Rated: R for language, violence, adult content
Disclaimer: Not mine. Please don’t sue. Title comes from “9 Crimes” by Damien Rice. I also don’t own that.
Author’s Note: This bunny woke me up demanding to be written. It explores some of the dark thematic issues Jericho hinted at but never really explored.
Spoilers: Up through and including Black Jack. Everything after that is AU.
9 Crimes (Part One)
Six Weeks Later
Marcus Fillman sat with his back against the old Oak tree, rifle loose in his hands. “That’s two, Fred.”
The other man smirked at him from a few feet away, then tossed another penny across the way. “There,” he said as it landed in the bucket.
“Whatever happened to poker?” Todd Langston asked in a bored tone, looking out over the fields.
“Lost its purpose,” Joshua pointed out, pausing and frowning as he stared over the fields, as well. “Hey. You guys see that? Someone’s coming.”
All hint of humor and playfulness vanished from their voices and faces as they rose at once, each gripping their weapons tightly.
“Don’t come any closer,” Marcus said loudly as the figure came closer into view. He took aim.
“I live here.” The female voice caught him off guard momentarily, but they all kept their weapons trained on her.
“Identify yourself,” Fred ordered.
There was a moment of silence. “Heather Lisinski.”
Joshua glanced at Marcus, whose grip tightened on his rifle.
“Heather Lisinski is dead. Identify yourself.”
“I already did.” Her voice was quiet, wary.
“Show us some ID,” Fred commanded.
“I don’t have any. Please, just get J--”
“Get down on the ground,” Marcus shouted, cocking the gun.
The brunette closed her eyes, but didn’t argue. By now, she knew better.
“Down on the ground,” he said when she didn’t move fast enough for his liking.
Trembling a little, she kept her eyes closed and she slowly lowered herself to the ground.
“All the way down,” Marcus said, keeping the rifle trained on her. “Joshua, go get the sheriff.”
“Yes, Sir.” The younger man took off without hesitation.
“How many more are coming?” he demanded, kneeling down next to her.
“No one. It’s just me.” Her voice was muffled.
“She’s lying,” Fred accused, looking down at Marcus.
“Search her,” he responded with a nod.
Nodding his agreement, Fred lowered his gun to the ground and began to pat her down, ignoring her when she flinched. He pulled a switchblade from her boot and held it up.
Nodding again, he yanked the woman’s arms behind her back roughly, cinching the cuffs around her wrists. He remained sitting atop her. “How many are with you?” he demanded, lowering his mouth to her ear.
She didn’t answer.
Marcus sneered at her. “The sheriff will deal with her.”
* * *
“Sheriff Green.” Joshua was nearly out of breath by the time he made it to town hall.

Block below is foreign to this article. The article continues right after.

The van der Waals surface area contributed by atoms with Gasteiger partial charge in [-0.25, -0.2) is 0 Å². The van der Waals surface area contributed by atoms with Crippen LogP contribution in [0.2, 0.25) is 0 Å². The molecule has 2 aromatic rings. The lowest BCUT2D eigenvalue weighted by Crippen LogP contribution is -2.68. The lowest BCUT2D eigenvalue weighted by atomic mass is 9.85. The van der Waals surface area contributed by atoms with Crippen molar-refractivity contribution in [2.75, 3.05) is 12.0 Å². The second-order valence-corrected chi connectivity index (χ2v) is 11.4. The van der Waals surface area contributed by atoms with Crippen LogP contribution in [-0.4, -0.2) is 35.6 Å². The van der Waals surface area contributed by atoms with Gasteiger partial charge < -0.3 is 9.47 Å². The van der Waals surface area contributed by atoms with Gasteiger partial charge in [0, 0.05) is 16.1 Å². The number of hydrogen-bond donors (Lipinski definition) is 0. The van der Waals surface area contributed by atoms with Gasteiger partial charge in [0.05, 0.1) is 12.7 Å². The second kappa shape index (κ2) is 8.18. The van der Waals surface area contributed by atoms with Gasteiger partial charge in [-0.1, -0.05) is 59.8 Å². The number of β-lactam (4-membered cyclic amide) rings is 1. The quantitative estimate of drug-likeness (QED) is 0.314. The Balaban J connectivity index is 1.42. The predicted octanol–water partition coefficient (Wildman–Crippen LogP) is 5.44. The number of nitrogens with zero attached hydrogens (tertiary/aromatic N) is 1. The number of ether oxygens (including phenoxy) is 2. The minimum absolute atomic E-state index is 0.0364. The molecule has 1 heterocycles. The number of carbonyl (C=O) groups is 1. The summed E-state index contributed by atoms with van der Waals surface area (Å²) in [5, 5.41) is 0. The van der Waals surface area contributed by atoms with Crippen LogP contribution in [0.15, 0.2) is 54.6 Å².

Jake looked up from where he was reading a file. “What is it?”
“There’s been a security breech.”
Bill and Jimmy moved over quickly. “Ravenwood?”
“We’re not sure. A woman showed up.”
“What are we waiting for?” Bill asked, heading for the door.
Tense, Jake grabbed his gun and followed, a grim expression on his face. It was the third time in as many weeks that the border patrol had been breeched and the last time they’d lost three men.
Everyone in town had been on edge since their deaths, and the Rangers were training more people to do security. Even with the additional numbers, they were pulling long, tiring hours. Jake hadn’t slept in nearly three days, much to his mother’s chagrin. Even Stanley had started bugging him to go home for a few hours.
Jake pushed thoughts of them away as he drove his car toward the security point on the North side of town, knuckles white as he gripped tightly onto the steering wheel.
When he got out of his car, he grabbed his glock and moved toward the rest of the security team. His gaze searched the surrounding area, but he saw no one.
He looked over to Fred, who had a petite figure pinned to the ground, arms cuffed behind her back.
“What are you doing here?” Jake asked tensely, aware of Jimmy and Bill close behind him.
Much to his surprise, she lifted her head up a little, brown hair falling in her face, but not before he met the woman’s familiar blue eyes for the briefest of moments.
Jake sucked in a breath. “Get off her, Fred,” he ordered, frozen in place.
Without hesitation, he slid off her, looking at Jake uncertainly.
He’d moved to her side before he even realized it, unlocking the cuffs.
“Sheriff Green?” Marcus frowned.
He ignored the man, tossing the handcuffs aside and helping her to her feet. Hesitantly, he reached out and brushed some hair out of her face. “Welcome home,” he whispered.
* * *
She’d know that voice anywhere.
Not even registering the words he spoke, Heather strained to lift her head from the ground. For a second--one tiny, precious second--her eyes locked on Jake Green’s. Her dark hair curtained her face and she missed the look of shock on his.
Shuddering with relief as he barked out an order at the man holding her down, Heather rested her head on the dead grass, closing her eyes. The weight on her disappeared and seconds later, the handcuffs were gone too, leaving her wrists sore. Then she was pulled gently to her feet.
One of his hands reached up and brushed the hair from her eyes and she shuddered again when he whispered the words she’d wanted to hear so badly for months.
Then his arms were around her, her face buried against his shoulder as she held onto him tightly.
“Welcome home,” he whispered again, this time against her ear.